It's a tie between the first two scripted shows that pH put up when we opened The pH Comedy Theater in October, The Room: The Musical and The Assemblers. I got to perform in the former and direct the latter. Not only were both shows critically and commercially successful, but they were also the result of my best friends' passions brought to life on stage.

The Room was probably the funniest show I have been a part of. The laughter never died backstage despite a long weekly run. And The Assemblers allowed me to finally direct sketch comedy. The cast was made up of my favorite people on the planet and the subject matter - superheroes - is one that I have a deep, shameful love for.

What are you working on now that might top that?

I am currently performing in a show I helped write called Same Sex, Different Gays at pH. It is running through March and will return for Pride Month in June. It's a musical sketch comedy show about relationships in the LGBT world. Not only is it yet again another labor of love with people I love, but it is a show that I think brings some unique but relatable truths to light. Things are said (well, sung) about gay life that typically aren't said, which is what excites me about the show.

I am also really excited for the annual event that pH produces, the Chicago Zombie Pub Crawl. We are actively planning that right now and I cannot wait for April 20 to get here already. It's the most fun day of my life.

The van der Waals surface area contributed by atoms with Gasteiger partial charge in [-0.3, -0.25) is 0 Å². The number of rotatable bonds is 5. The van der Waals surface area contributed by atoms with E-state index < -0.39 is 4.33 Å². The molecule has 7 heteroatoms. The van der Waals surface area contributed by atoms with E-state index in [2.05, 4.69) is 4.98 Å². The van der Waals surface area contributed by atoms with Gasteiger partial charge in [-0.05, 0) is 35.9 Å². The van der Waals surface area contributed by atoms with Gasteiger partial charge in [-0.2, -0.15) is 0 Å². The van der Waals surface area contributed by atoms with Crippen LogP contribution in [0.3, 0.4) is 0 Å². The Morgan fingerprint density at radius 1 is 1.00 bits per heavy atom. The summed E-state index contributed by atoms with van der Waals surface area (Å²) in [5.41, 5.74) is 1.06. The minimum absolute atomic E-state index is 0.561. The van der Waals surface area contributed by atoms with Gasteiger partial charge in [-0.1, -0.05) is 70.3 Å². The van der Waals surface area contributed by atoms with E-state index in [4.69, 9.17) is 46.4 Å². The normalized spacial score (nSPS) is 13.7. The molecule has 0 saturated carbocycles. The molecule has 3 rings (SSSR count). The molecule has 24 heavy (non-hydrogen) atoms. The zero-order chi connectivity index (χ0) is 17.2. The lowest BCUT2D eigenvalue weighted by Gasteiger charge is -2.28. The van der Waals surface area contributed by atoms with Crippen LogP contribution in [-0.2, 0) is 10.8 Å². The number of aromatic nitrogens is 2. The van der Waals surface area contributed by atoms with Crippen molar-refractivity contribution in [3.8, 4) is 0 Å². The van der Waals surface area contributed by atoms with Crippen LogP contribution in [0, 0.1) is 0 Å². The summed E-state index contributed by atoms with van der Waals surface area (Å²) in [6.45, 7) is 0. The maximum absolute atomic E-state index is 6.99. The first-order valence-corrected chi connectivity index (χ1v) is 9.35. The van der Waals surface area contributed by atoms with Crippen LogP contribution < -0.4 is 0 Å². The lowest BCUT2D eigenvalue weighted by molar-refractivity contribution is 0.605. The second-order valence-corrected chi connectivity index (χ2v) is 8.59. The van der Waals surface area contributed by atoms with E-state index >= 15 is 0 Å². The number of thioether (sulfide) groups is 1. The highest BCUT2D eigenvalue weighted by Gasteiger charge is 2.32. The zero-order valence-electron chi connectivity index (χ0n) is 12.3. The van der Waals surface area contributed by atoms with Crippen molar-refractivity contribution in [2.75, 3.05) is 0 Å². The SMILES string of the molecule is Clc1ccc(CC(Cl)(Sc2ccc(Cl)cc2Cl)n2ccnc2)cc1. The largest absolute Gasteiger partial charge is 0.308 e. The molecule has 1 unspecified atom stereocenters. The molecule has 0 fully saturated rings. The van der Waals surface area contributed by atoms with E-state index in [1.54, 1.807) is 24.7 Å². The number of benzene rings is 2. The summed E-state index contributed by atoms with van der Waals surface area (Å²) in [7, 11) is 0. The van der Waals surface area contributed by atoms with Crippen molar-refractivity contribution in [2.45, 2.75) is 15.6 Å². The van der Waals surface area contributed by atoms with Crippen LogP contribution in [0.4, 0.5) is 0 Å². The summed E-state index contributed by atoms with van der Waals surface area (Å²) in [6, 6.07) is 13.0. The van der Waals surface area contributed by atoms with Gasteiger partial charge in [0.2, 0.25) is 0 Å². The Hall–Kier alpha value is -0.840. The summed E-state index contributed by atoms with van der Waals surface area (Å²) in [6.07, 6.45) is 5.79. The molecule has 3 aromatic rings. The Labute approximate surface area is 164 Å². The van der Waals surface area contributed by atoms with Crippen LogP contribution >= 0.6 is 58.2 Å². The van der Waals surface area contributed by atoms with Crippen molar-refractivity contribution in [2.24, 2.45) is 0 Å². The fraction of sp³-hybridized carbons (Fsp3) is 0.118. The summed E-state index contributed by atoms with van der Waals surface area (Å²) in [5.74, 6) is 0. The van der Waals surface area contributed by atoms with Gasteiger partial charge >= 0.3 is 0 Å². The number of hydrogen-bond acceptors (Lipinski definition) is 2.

What's your favorite thing about doing comedy in Chicago?

My favorite thing about doing comedy in Chicago is the infinite opportunities the city provides. Second City, iO, The Annoyance, The Playground, CIC, Comedysportz, and now places like Upstairs Gallery and pH - what other city has this many options for groundbreaking and inventive comedy?

Outside of these meccas, there are so many chances to do stand-up, straight theater, storytelling, indy shows ... there are so many chances to play. Plus, I have to mention the artists again. Chicago has the most crazy but level-headed people in the world. You don't have the weirdness that comes with what LA and NY do to people's heads. You just have talent and the love of play here.

You work with a lot of different and talented people. What do you look for in a collaborator?

pH Ensemble

I think it's important to surround yourself with people who are open to strange ideas. I like the type of performers that know the "rules" of comedy so well that they know when to stay true to them and when breaking them will hit.

I like players who have a dark side, but aren't negative or depressing. But most importantly, I look to create with people who share the same love of making strangers in the dark laugh.

When you're not working (if there's ever a time), what do you do to relax?

[Laughs] Well I'm married to the best guy on the planet. So any time I get to spend with him is all the downtime I need. I like going to see other people's shows to make sure I keep seeing comedy in new and different ways. But it seems the activity I enjoy the most is wringing my hands in worry and/or wishing I was on a stage.